Friday, August 16, 2019

Watch Me Screw up the Giant Eyeball! and More Reviews

Well, I almost got through my eyeball study without screwing it up, but not quite. All the same, I spent a lot of time painting, filming and editing so I am going to embed that last part here. I'm not sure what my issue is with eyelashes. I just totally overdo them. It's a quirk (by "quirk" I really mean rookie error I need to stop doing). I still enjoyed the process, and I think I learned a lot about painting with acrylics already. Since I bought so much stuff for painting, and I still have a huge amount to learn, I will be continuing my painting blogs for the month of August. Hopefully I will have some new speed paints and tips to pass along with my reviews.

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Reviews: Arteza Acrylic Colors, The Paint Puck, Strathmore Acrylic Paper

Arteza Premium Acrylic Colors

Originally I only bought the Arteza 4 oz acrylic paint pouches in burnt umber and yellow ochre because I didn't have those colors in the Liquitex Basics, and I was curious about the highly reviewed Arteza line. Each pouch is about $8 and that is really cheap for a 4 oz (120 ml) size. At first I found the pouches worrisome, but after buying those first two colors and receiving them unblemished in the mail, I felt better about the packaging. It is probably one of the reasons the company can charge such reasonable prices for quality materials. I decided to buy pouches of the Naples Yellow and Rose Madder, and these also arrived undamaged. I have had no problems using the pouches, either. Just don't squeeze too hard!

Image of Four ounce pouch of Arteza acrylic paint from
This is what the Arteza pouches look like
(image from Amazon product listing)

The paint itself is of equal quality to Liquitex Basics acrylic paints, which I have reviewed in a previous post.  They have a creamy smooth consistency and impressive pigment load, and they dry to a satin finish. I was able to blend them with the Liquitex paints, gel medium and Golden Satin Glazing Liquid without any issues. The colors are vibrant, and the ones I have used dry with very monir color shift. I used the four colors of Arteza along with Liquitex white and burnt sienna to make a small painting, which is still a WIP.

Image of 8 X 10 inch Acrylic painting by Pumibel
I can do better, but I plan to finish her over the weekend.
(painting by Pumibel)

You can buy Arteza paints in sets of smaller tubes if you want to try them out without having a large amount of paint left over. I think they are rather good paints for students and raggedy artists. Like all acrylics, they dry fast, so if you need more work time, be sure to buy an acrylic medium like the ones I mentioned above. Liquitex makes dozens of mediums that you can buy in small bottles for reasonable prices.

The Paint Puck

The Paint Puck was a random item I saw on another artist's YouTube video, and I knew I couldn't live (well, paint) without it. This is a little silicone puck with tentacles and a suction cup that you stick at the bottom of your water jar. You rub your brush back and forth over it when you rinse, and this removes more of the paint from the bristles than simply swishing them around in water. They come in packs of three, which is great for me as I like to have two water jars ready to go when I am painting. It keeps your brushes cleaner without having to get up to wash them more often.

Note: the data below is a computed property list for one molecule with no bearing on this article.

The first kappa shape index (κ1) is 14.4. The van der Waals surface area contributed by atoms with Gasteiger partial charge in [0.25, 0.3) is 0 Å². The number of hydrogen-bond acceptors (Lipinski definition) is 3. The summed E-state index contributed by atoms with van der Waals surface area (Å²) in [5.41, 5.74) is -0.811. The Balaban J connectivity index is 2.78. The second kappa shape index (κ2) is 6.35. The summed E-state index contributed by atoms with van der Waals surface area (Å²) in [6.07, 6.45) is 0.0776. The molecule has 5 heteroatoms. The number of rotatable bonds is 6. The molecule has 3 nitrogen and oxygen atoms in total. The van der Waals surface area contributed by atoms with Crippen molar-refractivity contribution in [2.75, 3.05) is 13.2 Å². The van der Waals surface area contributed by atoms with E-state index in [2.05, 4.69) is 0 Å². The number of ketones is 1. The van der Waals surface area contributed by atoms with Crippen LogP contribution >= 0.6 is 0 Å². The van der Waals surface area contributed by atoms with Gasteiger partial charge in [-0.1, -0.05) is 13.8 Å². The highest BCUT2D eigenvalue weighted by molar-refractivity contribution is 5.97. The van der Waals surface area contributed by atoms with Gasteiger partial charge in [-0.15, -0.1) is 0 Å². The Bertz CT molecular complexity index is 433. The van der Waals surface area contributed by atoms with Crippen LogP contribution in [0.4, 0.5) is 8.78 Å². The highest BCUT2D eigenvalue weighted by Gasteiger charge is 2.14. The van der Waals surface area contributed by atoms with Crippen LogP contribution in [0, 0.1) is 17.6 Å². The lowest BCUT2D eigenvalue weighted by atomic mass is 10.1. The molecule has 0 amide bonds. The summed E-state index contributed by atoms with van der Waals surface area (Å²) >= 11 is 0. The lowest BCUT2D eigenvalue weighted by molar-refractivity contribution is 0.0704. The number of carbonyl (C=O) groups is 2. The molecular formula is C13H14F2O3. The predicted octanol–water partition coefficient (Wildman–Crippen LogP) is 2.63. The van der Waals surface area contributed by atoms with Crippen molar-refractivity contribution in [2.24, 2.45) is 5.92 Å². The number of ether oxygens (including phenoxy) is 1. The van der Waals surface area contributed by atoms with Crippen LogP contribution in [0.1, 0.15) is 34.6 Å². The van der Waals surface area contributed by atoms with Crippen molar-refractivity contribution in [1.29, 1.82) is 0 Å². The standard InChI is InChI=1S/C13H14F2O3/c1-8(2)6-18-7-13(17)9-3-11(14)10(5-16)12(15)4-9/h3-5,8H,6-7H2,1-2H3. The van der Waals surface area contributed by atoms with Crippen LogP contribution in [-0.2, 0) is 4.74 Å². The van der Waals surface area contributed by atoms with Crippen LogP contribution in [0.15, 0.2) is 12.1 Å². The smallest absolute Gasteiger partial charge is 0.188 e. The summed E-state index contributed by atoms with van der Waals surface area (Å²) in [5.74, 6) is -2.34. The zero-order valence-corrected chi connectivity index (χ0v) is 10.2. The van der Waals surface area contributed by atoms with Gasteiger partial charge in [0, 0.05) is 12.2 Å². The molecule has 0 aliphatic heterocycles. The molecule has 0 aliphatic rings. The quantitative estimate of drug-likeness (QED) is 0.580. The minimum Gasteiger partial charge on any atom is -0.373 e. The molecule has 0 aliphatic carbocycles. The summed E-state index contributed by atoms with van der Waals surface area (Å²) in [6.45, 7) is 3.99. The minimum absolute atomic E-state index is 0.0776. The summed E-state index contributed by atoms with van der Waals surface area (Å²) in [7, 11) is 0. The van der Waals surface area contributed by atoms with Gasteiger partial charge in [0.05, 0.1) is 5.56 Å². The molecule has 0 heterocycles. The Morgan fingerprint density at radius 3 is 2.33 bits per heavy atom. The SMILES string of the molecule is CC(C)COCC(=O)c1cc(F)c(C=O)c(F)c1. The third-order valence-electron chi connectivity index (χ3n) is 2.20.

Image of The Paint Puck pastel colored set from
This is the set I bought, but there are many colors available
(image from the Amazon product listing)

You still have to wash your brushes, though, so I suggest the General's Pencil co Master's Paint Brush Cleaner and Preserver for that. I used to have a small jar of it, and it lasted for a very long time. I looked for it while I was shopping for art supplies at Walmart, but my store doesn't carry it. However, I found a similar product in the cosmetic section: the Equate solid brush cleaner. It is for makeup brushes, but it works the same way as the Master's brush cleaner and costs the same by the ounce. 

Strathmore 400 Series Acrylic Paint Pad

I like Strathmore papers in general, so I decided to try the Strathmore Acrylic Paint pad for practicing my painting. One thing you should know is that it buckles as soon as you start applying paint, but as the paint dries it will straighten back to an almost flat base. If you finish a work on the paper, you will probably need to matte it, so leave an unpainted edge.  You can always flatten out a dry painting by placing it under a few heavy books too.

I think the finish of the paper is very similar to real canvas, and definitely close to canvas panel boards. I cannot see this holding up to heavy impasto and highly textured effects, but it is fine for practicing lighter techniques and mixed media.
The reverse side of the paper is soft  and velvety, and I plan to try dry media like colored pencil on this surface to see how it works. I did swatch some watercolor on the reverse side, and it looked okay. I cannot say how advanced watercolor techniques would work on it, however. There are ten sheets in each pad. 

image of Strathmore 400 series acrylic paper pad
Strathmore Acrylic Pad
(Image from Amazon product listing)

I am enjoying my rediscovery of acrylic painting, and I hope to have more to share with you soon. I filmed while I worked on the painting of the red haired Goth girl, so I will see if I can make a helpful compilation video after I finish that piece.

 Are you trying any new art mediums? Let me know how it is going in the comments! 

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